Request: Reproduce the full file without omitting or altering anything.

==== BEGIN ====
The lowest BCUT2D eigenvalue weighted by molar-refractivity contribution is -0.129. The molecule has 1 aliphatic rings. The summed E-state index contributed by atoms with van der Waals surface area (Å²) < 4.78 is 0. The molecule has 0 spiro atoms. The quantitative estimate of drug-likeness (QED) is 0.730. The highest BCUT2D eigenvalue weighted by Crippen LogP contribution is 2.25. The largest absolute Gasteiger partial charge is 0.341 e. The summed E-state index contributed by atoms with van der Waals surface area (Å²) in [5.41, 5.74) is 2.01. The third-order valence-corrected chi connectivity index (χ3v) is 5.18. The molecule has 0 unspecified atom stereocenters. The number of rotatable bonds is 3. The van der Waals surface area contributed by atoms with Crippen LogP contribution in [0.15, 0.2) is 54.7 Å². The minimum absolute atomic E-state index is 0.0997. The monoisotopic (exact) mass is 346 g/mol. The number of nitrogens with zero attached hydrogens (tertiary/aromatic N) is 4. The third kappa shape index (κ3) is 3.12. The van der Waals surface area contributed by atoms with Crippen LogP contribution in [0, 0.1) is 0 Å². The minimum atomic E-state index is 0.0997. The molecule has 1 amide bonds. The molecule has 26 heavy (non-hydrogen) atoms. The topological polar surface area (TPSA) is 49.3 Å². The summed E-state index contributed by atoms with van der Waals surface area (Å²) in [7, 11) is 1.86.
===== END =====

The lowest BCUT2D eigenvalue weighted by molar-refractivity contribution is -0.129. The molecule has 1 aliphatic rings. The summed E-state index contributed by atoms with van der Waals surface area (Å²) < 4.78 is 0. The molecule has 0 spiro atoms. The quantitative estimate of drug-likeness (QED) is 0.730. The highest BCUT2D eigenvalue weighted by Crippen LogP contribution is 2.25. The largest absolute Gasteiger partial charge is 0.341 e. The summed E-state index contributed by atoms with van der Waals surface area (Å²) in [5.41, 5.74) is 2.01. The third-order valence-corrected chi connectivity index (χ3v) is 5.18. The molecule has 0 unspecified atom stereocenters. The number of rotatable bonds is 3. The van der Waals surface area contributed by atoms with Crippen LogP contribution in [0.15, 0.2) is 54.7 Å². The minimum absolute atomic E-state index is 0.0997. The monoisotopic (exact) mass is 346 g/mol. The number of nitrogens with zero attached hydrogens (tertiary/aromatic N) is 4. The third kappa shape index (κ3) is 3.12. The van der Waals surface area contributed by atoms with Crippen LogP contribution in [0, 0.1) is 0 Å². The minimum atomic E-state index is 0.0997. The molecule has 1 amide bonds. The molecule has 26 heavy (non-hydrogen) atoms. The topological polar surface area (TPSA) is 49.3 Å². The summed E-state index contributed by atoms with van der Waals surface area (Å²) in [7, 11) is 1.86.